Failure was not an option and I was not about to let anyone find out about my concerns.

God forbid!

There were times when I would be sitting at my desk feeling so overwhelmed that I could sense the tension crawling up my body like a negative, dense electric charge. My brain was fuzzy, I could not concentrate, and despite sitting in a room full of warm friendly faces, I felt completely alone and isolated. In hindsight, I now recognise that I was experiencing acute anxiety, but this was back in 2009 before anyone openly talked about anxiety or stress.

I just thought this was normal for me at the time, even though I should have reached out for help. But I was too scared to ask.


My head would be telling me that if I reached out, everyone would find out I was a fraud, that I could not do my job and I would lose everything. I did not see that I had a choice.

Cue Brian

‘Oh, the shame of it' (he would repeat in my head).


So it seemed that I was right, after all; I was a fraud.


'You’re just a stupid boy from Luton with no degree,' Brian would say. 'You cannot tell anyone you hear me, I forbid it. Just keep pretending, Justin, or they might find you out’.


As the months went by, things gradually got worse and, even though I had more work than I could manage due to my tenacity and drive (induced by my fear and Brian’s constant voice in my head), I continued to deliver my workload (on time and budget), only to find that even more expectations were put upon me by the business.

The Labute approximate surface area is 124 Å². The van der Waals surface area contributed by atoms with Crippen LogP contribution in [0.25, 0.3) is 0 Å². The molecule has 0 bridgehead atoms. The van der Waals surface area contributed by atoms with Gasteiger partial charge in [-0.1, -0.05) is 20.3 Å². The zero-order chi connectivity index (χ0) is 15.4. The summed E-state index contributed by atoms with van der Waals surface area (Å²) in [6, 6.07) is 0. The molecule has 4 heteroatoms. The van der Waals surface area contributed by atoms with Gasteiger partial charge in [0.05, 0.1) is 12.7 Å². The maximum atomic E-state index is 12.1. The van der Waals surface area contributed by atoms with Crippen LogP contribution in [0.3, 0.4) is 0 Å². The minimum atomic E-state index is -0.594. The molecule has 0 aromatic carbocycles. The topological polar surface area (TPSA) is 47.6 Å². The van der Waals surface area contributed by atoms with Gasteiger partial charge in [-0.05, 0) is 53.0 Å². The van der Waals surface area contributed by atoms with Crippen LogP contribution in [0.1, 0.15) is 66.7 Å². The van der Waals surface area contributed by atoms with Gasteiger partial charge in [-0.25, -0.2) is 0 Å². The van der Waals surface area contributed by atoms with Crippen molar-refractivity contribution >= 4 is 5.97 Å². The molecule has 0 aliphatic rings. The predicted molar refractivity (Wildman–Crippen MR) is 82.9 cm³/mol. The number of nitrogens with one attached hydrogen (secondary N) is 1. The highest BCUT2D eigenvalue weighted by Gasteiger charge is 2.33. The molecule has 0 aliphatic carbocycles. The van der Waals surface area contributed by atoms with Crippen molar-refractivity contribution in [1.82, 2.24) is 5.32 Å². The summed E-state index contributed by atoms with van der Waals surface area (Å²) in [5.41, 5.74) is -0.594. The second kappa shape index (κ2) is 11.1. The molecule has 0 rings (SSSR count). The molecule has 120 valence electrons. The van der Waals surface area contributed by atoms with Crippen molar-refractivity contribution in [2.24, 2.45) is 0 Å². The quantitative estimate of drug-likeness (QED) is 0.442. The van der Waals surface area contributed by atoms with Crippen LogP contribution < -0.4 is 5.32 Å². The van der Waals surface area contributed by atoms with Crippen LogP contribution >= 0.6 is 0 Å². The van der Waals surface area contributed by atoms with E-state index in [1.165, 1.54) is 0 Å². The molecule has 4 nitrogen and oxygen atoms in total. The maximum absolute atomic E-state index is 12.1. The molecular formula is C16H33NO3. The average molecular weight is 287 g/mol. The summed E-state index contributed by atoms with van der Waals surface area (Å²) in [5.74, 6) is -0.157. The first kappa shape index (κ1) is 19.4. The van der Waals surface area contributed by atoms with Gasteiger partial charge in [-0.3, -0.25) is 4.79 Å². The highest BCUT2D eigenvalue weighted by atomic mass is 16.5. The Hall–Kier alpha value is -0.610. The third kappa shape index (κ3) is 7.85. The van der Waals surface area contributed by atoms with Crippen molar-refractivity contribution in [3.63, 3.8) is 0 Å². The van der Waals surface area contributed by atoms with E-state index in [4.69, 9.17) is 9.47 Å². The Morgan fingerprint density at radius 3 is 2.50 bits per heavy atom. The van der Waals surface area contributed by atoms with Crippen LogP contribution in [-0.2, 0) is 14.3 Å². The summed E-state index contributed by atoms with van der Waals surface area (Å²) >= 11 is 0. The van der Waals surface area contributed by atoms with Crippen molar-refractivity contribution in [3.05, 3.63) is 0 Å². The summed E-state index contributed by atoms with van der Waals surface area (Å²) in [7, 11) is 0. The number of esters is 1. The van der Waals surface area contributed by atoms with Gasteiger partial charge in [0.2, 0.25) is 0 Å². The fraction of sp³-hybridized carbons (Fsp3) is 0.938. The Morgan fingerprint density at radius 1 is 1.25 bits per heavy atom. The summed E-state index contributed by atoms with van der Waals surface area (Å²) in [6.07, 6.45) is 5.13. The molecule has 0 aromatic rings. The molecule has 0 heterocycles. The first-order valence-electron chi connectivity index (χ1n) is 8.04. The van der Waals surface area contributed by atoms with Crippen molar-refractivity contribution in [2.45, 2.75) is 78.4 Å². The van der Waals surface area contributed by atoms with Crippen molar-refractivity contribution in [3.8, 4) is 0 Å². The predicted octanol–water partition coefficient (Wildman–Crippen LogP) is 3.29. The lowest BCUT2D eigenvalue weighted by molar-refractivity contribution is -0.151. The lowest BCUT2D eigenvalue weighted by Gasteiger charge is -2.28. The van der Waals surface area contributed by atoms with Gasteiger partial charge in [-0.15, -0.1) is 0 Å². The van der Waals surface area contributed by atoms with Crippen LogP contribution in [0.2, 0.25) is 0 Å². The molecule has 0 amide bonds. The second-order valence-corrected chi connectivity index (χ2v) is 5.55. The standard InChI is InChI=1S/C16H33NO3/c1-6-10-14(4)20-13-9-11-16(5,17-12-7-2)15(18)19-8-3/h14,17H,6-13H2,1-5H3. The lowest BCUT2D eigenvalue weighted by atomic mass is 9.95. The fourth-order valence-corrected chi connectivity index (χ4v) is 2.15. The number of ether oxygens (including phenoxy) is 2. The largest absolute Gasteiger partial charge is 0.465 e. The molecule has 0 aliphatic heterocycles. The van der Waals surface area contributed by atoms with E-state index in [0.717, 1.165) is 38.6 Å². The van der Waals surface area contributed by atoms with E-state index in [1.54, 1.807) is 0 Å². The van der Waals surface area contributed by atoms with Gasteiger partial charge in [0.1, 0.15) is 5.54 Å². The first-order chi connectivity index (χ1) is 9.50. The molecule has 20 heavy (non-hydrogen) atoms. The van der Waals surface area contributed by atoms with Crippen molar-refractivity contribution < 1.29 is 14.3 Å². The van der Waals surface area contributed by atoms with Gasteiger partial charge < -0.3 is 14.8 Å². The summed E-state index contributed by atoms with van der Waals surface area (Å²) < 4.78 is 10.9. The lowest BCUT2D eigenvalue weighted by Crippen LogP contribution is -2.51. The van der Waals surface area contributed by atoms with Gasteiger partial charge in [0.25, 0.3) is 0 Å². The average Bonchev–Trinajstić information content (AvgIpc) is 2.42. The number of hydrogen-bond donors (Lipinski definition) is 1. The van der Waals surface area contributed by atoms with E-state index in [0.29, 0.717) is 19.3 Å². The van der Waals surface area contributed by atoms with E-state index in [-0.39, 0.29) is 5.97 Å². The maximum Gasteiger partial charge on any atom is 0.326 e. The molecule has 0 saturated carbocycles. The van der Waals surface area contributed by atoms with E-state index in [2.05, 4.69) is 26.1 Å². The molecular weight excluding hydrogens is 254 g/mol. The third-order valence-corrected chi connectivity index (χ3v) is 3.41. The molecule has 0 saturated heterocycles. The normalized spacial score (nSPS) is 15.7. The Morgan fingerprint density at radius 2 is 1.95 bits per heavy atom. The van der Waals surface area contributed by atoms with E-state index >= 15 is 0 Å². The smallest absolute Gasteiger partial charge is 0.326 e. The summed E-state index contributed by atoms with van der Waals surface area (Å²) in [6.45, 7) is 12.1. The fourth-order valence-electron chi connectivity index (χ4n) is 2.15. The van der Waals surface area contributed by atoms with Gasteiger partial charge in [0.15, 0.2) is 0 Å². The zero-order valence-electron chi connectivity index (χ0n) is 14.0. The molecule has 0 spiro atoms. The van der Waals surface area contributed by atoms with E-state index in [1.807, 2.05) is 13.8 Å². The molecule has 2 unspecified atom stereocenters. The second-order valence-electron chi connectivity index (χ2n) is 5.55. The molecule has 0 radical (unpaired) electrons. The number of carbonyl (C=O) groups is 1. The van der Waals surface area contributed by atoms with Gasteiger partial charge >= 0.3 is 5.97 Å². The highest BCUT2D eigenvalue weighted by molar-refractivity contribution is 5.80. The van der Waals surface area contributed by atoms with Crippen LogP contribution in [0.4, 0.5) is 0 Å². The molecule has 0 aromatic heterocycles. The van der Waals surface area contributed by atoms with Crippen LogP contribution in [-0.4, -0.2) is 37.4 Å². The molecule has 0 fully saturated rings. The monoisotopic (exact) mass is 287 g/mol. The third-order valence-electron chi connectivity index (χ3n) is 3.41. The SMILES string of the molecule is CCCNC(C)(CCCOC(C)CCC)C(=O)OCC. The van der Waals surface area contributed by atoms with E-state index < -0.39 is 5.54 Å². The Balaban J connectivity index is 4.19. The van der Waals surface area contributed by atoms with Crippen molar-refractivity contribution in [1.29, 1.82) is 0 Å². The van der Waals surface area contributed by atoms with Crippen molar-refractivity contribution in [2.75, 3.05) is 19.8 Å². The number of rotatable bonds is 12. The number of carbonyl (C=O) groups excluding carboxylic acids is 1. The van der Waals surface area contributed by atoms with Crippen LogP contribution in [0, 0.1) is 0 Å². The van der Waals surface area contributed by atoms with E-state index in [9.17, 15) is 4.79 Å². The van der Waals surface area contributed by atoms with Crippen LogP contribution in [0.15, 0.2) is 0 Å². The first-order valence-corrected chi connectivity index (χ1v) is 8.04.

Does this sound familiar?


It is important to point out that at this stage that I was not overtly conscious of Brian’s influence; although by this time, it was pretty much ruling my life. I was oblivious to my behaviour or the turbulent emotions that were constantly eating away inside me. I was not brought up to push back or question authority (that was not part of my nature or nurture). In fact, questioning authority was probably what scared me the most.

I had therefore accepted my fate.

After months of tolerating an excruciating level of self-doubt and emotional turmoil my body began to give in. Cracks began to show, anxiety began to manifest itself; eczema would appear on my face in patches and my sleep pattern began to suffer.

Whilst on a business trip in Zurich, I have a vivid memory of leading a project meeting with two of my Swiss peers. I recall partway through the meeting I began to freeze. Something strange was happening to me. I could see people talking, but I could not hear them. The more they spoke, the more I would freeze. A tingling sensation started in my arms and began to creep its way through me as sweat began to pour out of every pore in my body. Then the shaking started. I couldn’t breathe, and my head felt like it was going to explode.

I felt like a terrified child.

And then my brain went pop!

I was so frightened and ashamed at this point that I could not cope. I wanted to run out of the meeting, charge out of the office, and never come back.